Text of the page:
Elegies of Chu (Oxford World's Classics) (Paperback)
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Elegies of Chu (in Chinese, Chuci), one of the two surviving collections of ancient Chinese poetry, is a key source for the whole tradition of Chinese poetry. Because the elegies contain passionate expressions of political protest as well as shamanistic themes of magic spells and wandering spirits, they present an alternative face of early Chinese culture; one that does not align with orthodox Confucianism. This translation employs literary English devices in order to emphasise the original structure of these Chinese poems. It also examines the extraordinarily vivid diction of the source texts, including of onomatopoeia, ornate descriptions, exotic flowers, dramatic landscapes, metaphors and startling similes. This translation will be based on the original anthology compiled in the Han dynasty by Wang Yi (2nd century CE), and contains a selection of poems that were collected from the 3rd century BCE through the Han dynasty. The anthology provides readers with an understanding of Chinese literature and its evolution from free-spirited, mythico-religious songs to the more formal, polished style of the Han court.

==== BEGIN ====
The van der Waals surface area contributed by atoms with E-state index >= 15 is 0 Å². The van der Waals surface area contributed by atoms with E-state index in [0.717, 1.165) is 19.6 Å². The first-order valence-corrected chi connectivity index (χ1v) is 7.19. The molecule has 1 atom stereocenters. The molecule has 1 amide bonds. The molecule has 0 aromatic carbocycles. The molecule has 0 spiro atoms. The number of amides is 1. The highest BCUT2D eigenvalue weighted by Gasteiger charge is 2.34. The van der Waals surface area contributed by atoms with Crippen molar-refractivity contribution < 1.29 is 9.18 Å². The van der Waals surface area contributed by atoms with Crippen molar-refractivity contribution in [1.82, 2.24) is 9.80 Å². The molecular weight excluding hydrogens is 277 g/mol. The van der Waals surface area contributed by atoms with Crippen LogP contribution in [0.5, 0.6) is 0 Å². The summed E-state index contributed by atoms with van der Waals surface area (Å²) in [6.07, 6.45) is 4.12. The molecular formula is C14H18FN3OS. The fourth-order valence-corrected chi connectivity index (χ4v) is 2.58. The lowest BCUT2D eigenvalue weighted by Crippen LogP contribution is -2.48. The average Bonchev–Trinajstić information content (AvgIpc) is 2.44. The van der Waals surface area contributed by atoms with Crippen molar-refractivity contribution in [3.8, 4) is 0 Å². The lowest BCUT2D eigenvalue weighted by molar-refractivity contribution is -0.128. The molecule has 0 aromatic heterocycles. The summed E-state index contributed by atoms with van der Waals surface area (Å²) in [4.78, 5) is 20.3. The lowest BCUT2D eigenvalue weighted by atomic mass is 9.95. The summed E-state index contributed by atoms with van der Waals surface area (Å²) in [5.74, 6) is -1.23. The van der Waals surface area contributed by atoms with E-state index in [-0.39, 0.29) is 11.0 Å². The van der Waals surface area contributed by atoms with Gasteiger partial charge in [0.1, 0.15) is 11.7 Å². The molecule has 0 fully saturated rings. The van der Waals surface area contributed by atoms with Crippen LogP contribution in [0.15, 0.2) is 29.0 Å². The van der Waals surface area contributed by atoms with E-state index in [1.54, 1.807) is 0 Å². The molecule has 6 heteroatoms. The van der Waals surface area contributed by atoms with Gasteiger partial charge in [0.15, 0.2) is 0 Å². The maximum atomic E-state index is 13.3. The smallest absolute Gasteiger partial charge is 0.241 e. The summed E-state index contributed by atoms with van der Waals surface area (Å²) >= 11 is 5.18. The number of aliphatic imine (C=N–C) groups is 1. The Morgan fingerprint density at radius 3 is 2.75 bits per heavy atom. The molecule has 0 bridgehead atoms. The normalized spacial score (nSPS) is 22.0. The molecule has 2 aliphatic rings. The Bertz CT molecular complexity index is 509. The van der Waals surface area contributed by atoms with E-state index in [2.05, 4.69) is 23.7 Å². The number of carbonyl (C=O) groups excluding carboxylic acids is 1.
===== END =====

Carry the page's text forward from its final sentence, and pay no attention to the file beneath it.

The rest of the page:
About the Author
Nicholas Morrow Williams, Assistant professor in the School of Chinese of the University of Hong Kong and editor of Tang Studies. Nicholas Morrow Williams is Associate Professor in the School of Chinese of the University of Hong Kong and editor of Tang Studies. He studies and translates classical Chinese poetry both for its own sake and in the contexts of comparative literature, Buddhist studies, Sino-Japanese cultural interactions, translation studies, intellectual history, and other fields. His research increasingly concerns the role of Buddhism in the development of Chinese literature and culture.